American mountaineer Ed Viesturs, who has climbed Mount Everest seven times, once said: “Getting to the summit is optional; getting down is mandatory.”
According to figures published in the British Medical Journal, 192 of the 212 deaths on Mount Everest between 1921 and 2006 were above base camp. Of the climbers who died after scaling more than 26,000 feet, 56% died on their descent and 17% died after turning back. Just 15% of climbers died on the ascent up Everest or before leaving their final camp.
So, what does this have to do with your pension?
When you retire, the chances are you’ve diligently saved for decades during what we call the “accumulation” stage. However, much of the risk comes during what we call the “decumulation” stage – when you start to draw from your savings (the descent from the summit, if you will).
New research has revealed that a worrying number of people are not taking advice at retirement, which could have a profound effect on their lifestyle in later life.
Read on to find out why taking advice at retirement is so important.
Four in five unadvised retirement clients taking no guidance at all
Recent research from the Financial Conduct Authority (FCA) shows that 340,133 of the 434,407 defined contribution pensions first accessed in 2019/20 without regulated advice were taken with no guidance at all.
That’s almost four in five pensions accessed without either financial advice or using the government’s guidance service.
The FCA figures show that for pension pots accessed without advice in 2019/20, the proportion taking guidance was:
- 18% of the 290,696 pots that were full cash withdrawals
- 26% of the 70,934 pots placed into drawdown
- 18% of the 21,429 pots accessed via UFPLS (lump sums)
- 40% of the 51,348 pots used to buy annuities.
These are worrying figures, as it suggests that most people are taking their pension savings – designed to help them to maintain their lifestyle through retirement – without any financial advice at all. This can have a range of negative consequences.
1. You could pay more tax than you need to
If you decide to cash in your pension without advice, you could end up losing a significant amount of your savings to tax.
If you withdraw the pot as a lump sum, it’s added to your income for that tax year, and is subject to Income Tax. It could easily propel you into a higher tax band which means you could lose 40% or 45% of your pension pot to tax.
This could easily cancel out the tax-efficient benefits of pension saving. Also, losing a substantial amount of your savings to tax could mean you don’t have enough money to sustain your lifestyle in retirement.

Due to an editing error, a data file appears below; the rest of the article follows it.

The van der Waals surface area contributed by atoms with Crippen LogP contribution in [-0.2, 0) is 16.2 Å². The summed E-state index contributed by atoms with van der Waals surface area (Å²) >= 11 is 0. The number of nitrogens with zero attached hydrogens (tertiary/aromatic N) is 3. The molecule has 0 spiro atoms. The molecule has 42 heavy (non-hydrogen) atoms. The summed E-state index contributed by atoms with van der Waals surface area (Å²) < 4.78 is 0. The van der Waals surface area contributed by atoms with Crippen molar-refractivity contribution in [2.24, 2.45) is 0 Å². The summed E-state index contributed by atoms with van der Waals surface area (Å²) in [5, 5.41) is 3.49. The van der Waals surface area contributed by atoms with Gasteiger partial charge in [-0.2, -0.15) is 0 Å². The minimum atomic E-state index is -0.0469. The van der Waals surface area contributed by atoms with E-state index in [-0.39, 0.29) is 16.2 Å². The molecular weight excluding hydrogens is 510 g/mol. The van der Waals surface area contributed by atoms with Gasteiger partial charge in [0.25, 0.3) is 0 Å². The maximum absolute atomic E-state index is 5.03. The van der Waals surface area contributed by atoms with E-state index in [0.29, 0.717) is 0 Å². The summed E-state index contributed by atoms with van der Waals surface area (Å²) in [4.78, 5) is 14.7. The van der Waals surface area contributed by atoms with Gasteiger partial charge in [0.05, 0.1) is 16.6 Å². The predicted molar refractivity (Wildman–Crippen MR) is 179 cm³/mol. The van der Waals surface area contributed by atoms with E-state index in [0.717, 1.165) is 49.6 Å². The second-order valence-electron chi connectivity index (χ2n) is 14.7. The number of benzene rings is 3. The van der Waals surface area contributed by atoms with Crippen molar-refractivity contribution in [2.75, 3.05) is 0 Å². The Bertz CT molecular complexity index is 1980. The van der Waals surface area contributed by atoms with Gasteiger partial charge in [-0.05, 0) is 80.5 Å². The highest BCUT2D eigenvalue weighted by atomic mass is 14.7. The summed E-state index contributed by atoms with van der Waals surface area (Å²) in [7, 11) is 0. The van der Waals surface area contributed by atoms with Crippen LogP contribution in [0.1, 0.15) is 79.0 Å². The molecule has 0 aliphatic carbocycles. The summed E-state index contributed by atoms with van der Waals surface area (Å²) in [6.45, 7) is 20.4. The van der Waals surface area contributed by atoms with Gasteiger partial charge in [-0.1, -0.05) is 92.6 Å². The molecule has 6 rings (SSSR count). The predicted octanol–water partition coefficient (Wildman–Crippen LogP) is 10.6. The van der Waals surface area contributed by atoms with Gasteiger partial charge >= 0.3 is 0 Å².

2. You might be forced to take advice if it’s a defined benefit (final salary) pension
It is possible to transfer a defined benefit (final salary) pension from a current or former employer into a defined contribution (money purchase) pension.
If you are considering this, and the pension you want to transfer has a value of £30,000 or more, the law states you will have to take financial advice first.
An adviser is required to provide proper, independent advice about a potential transfer – they will not simply sign a form so you can go through with the transfer.
For most people, transferring a final salary pension will not be in their best interests, so speaking to a professional is recommended (or, as above, mandatory by law).
3. You are more likely to run out of money in later life
Research published in Money Marketing has found that clients who don’t take advice before drawing their pension are three times more likely to run out of money compared to those who took advice.
This is mainly because clients who don’t seek advice withdraw their funds at an unsustainable rate. This means they often deplete their savings, with FCA retirement income data showing 40% of withdrawals were at an annual rate of 8% and over. Sustainable withdrawal levels are typically closer to 3% or 4%.
Decisions concerning how you draw your pension are likely to be some of the most important you will ever make. The choices you make will affect your lifestyle for decades to come and the amounts involved can often run into many hundreds of thousands of pounds.
Considering how important these decisions are, it is prudent to seek professional advice.
Get in touch
If you’re thinking about retirement, or would like to explore your options, please get in touch. Email email@example.com or contact your adviser on 020 3828 8100.
A pension is a long-term investment not normally accessible until 55 (57 from April 2028). The value of your investments (and any income from them) can go down as well as up, which would have an impact on the level of pension benefits available.
Your pension income could also be affected by the interest rates at the time you take your benefits. The tax implications of pension withdrawals will be based on your individual circumstances. Levels, bases of and reliefs from taxation may change in subsequent Finance Acts.